WASHINGTON — Workers rolled out sod amid snow flurries Tuesday, determined that the summer home where President Lincoln and his family spent more than a quarter of his Washington life will look fully restored by Presidents Day.
The sprawling Gothic Revival cottage, likely to be Washington's next niche tourist attraction, lies only three miles north of 1600 Pennsylvania Ave. But it's 300 feet higher than the swamp-level White House, hence is breezier and as much as 7 degrees cooler, according to Frank Milligan, the director of the President Lincoln's Cottage Project.
That might have been enough for Lincoln, who, between 1862 and his death in 1865, commuted 45 minutes each way daily by horse or carriage from June well into fall to escape the various forms of pestilence in the Civil War capital and to read, think and relax.
Despite a seven-year restoration by the National Trust for Historic Preservation, Lincoln's cottage is like many summer houses: It doesn't look like much.
The exterior is pale brown stucco with green shutters and dark brown trim with modest scrollwork, more grand Ohio farmhouse than mansion. Inside, it has 12-foot ceilings and public rooms with good bones. If it has 34 rooms, as Milligan and National Trust President Richard Moe say, most are closed-off servants' warrens in the eaves.
In Lincoln's day, according to a contemporary account cited by historian Doris Kearns Goodwin, the cottage's view took in the Potomac River "stretching away plainly visible for 12 miles, Alexandria, Arlington, Georgetown and the long line of forts that bristle along the hills." Lincoln also could watch the Capitol dome's construction from his porch.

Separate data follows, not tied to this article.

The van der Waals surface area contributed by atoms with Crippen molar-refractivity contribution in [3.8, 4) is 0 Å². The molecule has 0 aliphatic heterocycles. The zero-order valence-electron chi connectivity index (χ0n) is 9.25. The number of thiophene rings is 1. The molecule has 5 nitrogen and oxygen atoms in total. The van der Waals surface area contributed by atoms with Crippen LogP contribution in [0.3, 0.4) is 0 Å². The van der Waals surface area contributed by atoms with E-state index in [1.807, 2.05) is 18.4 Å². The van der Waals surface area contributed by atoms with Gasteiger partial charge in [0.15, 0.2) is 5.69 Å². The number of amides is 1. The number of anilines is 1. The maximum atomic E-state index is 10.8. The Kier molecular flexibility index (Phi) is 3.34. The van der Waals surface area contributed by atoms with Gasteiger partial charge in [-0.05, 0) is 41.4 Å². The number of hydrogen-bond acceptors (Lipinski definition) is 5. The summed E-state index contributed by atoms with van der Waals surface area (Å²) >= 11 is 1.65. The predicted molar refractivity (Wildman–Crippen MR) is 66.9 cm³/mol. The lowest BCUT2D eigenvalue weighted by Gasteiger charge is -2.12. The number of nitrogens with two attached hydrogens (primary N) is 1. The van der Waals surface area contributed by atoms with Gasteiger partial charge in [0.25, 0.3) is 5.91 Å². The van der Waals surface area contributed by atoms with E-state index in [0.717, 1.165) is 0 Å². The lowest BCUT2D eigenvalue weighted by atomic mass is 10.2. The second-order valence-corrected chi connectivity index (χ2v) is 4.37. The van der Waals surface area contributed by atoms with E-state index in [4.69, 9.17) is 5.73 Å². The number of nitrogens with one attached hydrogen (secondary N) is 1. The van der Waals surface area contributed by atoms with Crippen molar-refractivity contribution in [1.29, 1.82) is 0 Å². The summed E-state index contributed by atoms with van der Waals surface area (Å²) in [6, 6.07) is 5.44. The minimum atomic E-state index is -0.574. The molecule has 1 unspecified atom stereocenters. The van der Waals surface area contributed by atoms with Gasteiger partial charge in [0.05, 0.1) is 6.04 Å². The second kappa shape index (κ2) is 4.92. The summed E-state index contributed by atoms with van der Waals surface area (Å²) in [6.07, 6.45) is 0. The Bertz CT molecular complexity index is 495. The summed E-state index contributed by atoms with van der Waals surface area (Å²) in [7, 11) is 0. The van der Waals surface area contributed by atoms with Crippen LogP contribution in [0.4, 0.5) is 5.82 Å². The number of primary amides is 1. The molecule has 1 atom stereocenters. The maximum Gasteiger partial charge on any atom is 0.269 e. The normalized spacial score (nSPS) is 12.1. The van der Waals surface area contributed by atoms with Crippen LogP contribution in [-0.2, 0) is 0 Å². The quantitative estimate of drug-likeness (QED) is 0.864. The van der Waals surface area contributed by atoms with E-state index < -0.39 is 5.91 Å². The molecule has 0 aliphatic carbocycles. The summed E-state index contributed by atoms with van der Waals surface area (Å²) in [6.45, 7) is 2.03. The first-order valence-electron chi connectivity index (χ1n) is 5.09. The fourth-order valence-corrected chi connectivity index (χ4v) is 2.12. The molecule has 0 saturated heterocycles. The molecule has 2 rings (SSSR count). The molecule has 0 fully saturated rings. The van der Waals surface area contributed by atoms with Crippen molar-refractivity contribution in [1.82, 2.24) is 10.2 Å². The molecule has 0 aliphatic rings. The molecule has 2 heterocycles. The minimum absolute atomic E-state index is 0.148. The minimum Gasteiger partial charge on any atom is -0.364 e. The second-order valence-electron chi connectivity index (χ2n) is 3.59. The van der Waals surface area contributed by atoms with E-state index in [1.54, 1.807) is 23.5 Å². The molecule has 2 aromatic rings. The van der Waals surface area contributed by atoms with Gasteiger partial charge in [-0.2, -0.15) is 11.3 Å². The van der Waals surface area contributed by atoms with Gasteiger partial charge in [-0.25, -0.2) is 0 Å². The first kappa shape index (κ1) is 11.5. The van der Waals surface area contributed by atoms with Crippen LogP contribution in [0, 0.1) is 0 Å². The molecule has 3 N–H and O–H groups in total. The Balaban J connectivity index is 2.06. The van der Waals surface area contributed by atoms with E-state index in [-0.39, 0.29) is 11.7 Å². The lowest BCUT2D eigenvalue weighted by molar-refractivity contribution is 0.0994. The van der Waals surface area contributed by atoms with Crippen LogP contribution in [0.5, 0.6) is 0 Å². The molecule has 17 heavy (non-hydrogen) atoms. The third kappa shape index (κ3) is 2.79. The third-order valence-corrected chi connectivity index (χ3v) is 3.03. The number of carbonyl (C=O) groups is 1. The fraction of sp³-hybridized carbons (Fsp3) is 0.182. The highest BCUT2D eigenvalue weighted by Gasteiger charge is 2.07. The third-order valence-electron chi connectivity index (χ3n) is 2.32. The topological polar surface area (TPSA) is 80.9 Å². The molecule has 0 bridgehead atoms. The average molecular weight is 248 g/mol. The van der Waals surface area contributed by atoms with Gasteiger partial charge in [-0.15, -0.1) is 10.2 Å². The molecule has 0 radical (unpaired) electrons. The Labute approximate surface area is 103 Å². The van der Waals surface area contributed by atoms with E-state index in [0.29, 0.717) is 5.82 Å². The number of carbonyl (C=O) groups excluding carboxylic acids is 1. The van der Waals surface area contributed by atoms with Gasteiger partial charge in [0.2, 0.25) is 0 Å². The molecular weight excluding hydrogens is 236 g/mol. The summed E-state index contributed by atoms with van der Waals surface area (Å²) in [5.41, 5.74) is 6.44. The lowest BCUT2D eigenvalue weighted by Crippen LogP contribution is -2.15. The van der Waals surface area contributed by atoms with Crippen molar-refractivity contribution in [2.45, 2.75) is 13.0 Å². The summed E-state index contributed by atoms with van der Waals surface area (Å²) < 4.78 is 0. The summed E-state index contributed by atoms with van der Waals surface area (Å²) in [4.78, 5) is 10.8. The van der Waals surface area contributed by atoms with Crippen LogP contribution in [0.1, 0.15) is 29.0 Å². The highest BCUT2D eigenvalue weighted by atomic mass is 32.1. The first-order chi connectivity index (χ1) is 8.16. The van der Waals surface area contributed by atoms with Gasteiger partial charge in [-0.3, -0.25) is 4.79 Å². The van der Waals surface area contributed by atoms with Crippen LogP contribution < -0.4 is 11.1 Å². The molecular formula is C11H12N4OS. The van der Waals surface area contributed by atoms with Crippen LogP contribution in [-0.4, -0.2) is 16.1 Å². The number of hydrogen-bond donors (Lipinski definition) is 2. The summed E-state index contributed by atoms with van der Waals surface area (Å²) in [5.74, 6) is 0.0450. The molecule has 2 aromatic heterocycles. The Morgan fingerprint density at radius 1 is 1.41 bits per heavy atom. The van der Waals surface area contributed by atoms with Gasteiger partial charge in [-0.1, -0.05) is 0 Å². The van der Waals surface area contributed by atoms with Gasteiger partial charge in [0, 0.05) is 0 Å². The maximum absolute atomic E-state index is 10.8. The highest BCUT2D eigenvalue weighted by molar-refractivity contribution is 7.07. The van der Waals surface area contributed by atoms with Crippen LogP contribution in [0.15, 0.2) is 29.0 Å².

Today, a 1960s-era veterans' residence blocks much of that view. Other massive facilities of what's now called the Armed Forces Retirement Home take out all but the Washington Monument's shaft.
Although several presidents after Lincoln also used the cottage as a pre-Camp David retreat, it spent the 20th century as an administrative building for the military retirees' complex.
The cottage's real claim to fame is the history the Lincolns lived in it, Moe said, and that's the way the National Trust is showing it. Its restored rooms, built in 1842 for Washington banker George Riggs, less 23 coats of paint, remain unfurnished, except for what amount to props for storytelling.
Starting on Feb. 19, National Trust guides, supplemented by audiovisuals, will tell groups of no more than 15 visitors about, for example, Lincoln's determination to end slavery — and his hesitation to do so. He worked out both in his mind at the cottage. The home also was the site of much of Lincoln's war planning and political plotting.
When the Lincolns first arrived from the White House — with 19 carriages' worth of furnishings and baggage, by the trust's account — they were grieving over their son Willie's death from what was thought to have been typhoid fever.
"When we are in sorrow, quiet is very necessary to us," Mary Todd Lincoln wrote of the period. In that quiet, President Lincoln often read under the trees on the nearly 300-acre grounds. Son Rob returned from Harvard for the summer — and chased girls, according to Milligan. In the evenings, the president relaxed in his slippers and often recited Shakespeare.
"We are truly delighted with this retreat," Mary Todd Lincoln wrote her friend, Fanny Eames, on July 26, 1862.
One of the cottage's most powerful messages is a silent one. By the time the Lincolns arrived, a graveyard for Union dead was under way on the property. That meant 30 or 40 burials a week, 200 yards from the president's nose, in an environment that he still found relaxing.
At 5,100 dead, the graveyard was full and the burials moved to Arlington National Cemetery, the former Robert E. Lee estate.
Today, the retirement home's buildings obscure the cemetery that Lincoln viewed, too.
The National Trust for Historic Preservation, a private network of national history conservers, spent about $15 million on the retreat's preservation and an adjacent visitor and education center. It's a public-private partnership in which the trust operates the facility and the federal government owns the property.
ON THE WEB
Reservations are strongly recommended, at www.lincolncottage.org or 1-800-514-3849 (ETIX). Admission is $12 for adults, $10 for National Trust members, $5 for children. Groups get price breaks. All tours are guided and occur on the hour and half-hour from 10 a.m. to 4 p.m., except Sundays, when tours start at noon. Parking is available.
Learn more about the National Trust for Historic Preservation.
McClatchy Newspapers 2008